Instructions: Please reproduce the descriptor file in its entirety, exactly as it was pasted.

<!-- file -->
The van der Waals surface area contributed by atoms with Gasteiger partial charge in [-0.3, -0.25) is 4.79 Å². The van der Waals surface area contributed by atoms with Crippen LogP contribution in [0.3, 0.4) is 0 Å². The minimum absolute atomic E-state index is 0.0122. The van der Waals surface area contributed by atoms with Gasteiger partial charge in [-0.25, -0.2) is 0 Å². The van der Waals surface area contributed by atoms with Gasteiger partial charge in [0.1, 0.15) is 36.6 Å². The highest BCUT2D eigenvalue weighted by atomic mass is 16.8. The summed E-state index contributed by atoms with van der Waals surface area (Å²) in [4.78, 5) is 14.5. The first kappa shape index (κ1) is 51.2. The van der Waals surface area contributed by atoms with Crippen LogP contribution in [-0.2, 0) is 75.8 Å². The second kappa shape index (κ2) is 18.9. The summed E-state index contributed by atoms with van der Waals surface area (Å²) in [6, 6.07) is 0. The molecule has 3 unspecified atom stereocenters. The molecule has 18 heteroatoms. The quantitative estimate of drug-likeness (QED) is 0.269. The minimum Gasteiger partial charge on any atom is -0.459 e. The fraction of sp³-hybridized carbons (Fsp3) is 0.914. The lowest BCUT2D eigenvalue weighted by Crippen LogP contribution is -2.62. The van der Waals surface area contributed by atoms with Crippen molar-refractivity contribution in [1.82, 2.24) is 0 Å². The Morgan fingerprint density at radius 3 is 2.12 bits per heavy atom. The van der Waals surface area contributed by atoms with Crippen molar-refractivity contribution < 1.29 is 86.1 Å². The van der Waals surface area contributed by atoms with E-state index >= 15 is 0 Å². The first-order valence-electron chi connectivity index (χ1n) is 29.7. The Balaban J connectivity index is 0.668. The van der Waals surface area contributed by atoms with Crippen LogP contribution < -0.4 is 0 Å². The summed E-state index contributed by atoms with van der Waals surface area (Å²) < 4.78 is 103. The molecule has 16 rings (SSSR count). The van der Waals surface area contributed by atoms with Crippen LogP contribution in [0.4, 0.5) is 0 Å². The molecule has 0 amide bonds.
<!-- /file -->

The van der Waals surface area contributed by atoms with Gasteiger partial charge in [-0.3, -0.25) is 4.79 Å². The van der Waals surface area contributed by atoms with Crippen LogP contribution in [0.3, 0.4) is 0 Å². The minimum absolute atomic E-state index is 0.0122. The van der Waals surface area contributed by atoms with Gasteiger partial charge in [-0.25, -0.2) is 0 Å². The van der Waals surface area contributed by atoms with Gasteiger partial charge in [0.1, 0.15) is 36.6 Å². The highest BCUT2D eigenvalue weighted by atomic mass is 16.8. The summed E-state index contributed by atoms with van der Waals surface area (Å²) in [4.78, 5) is 14.5. The first kappa shape index (κ1) is 51.2. The van der Waals surface area contributed by atoms with Crippen LogP contribution in [-0.2, 0) is 75.8 Å². The second kappa shape index (κ2) is 18.9. The summed E-state index contributed by atoms with van der Waals surface area (Å²) in [6, 6.07) is 0. The molecule has 3 unspecified atom stereocenters. The molecule has 18 heteroatoms. The quantitative estimate of drug-likeness (QED) is 0.269. The minimum Gasteiger partial charge on any atom is -0.459 e. The fraction of sp³-hybridized carbons (Fsp3) is 0.914. The lowest BCUT2D eigenvalue weighted by Crippen LogP contribution is -2.62. The van der Waals surface area contributed by atoms with Crippen molar-refractivity contribution in [1.82, 2.24) is 0 Å². The Morgan fingerprint density at radius 3 is 2.12 bits per heavy atom. The van der Waals surface area contributed by atoms with Crippen molar-refractivity contribution < 1.29 is 86.1 Å². The van der Waals surface area contributed by atoms with E-state index >= 15 is 0 Å². The first-order valence-electron chi connectivity index (χ1n) is 29.7. The Balaban J connectivity index is 0.668. The van der Waals surface area contributed by atoms with Crippen LogP contribution < -0.4 is 0 Å². The summed E-state index contributed by atoms with van der Waals surface area (Å²) < 4.78 is 103. The molecule has 16 rings (SSSR count). The van der Waals surface area contributed by atoms with Crippen LogP contribution in [0.4, 0.5) is 0 Å². The molecule has 0 amide bonds.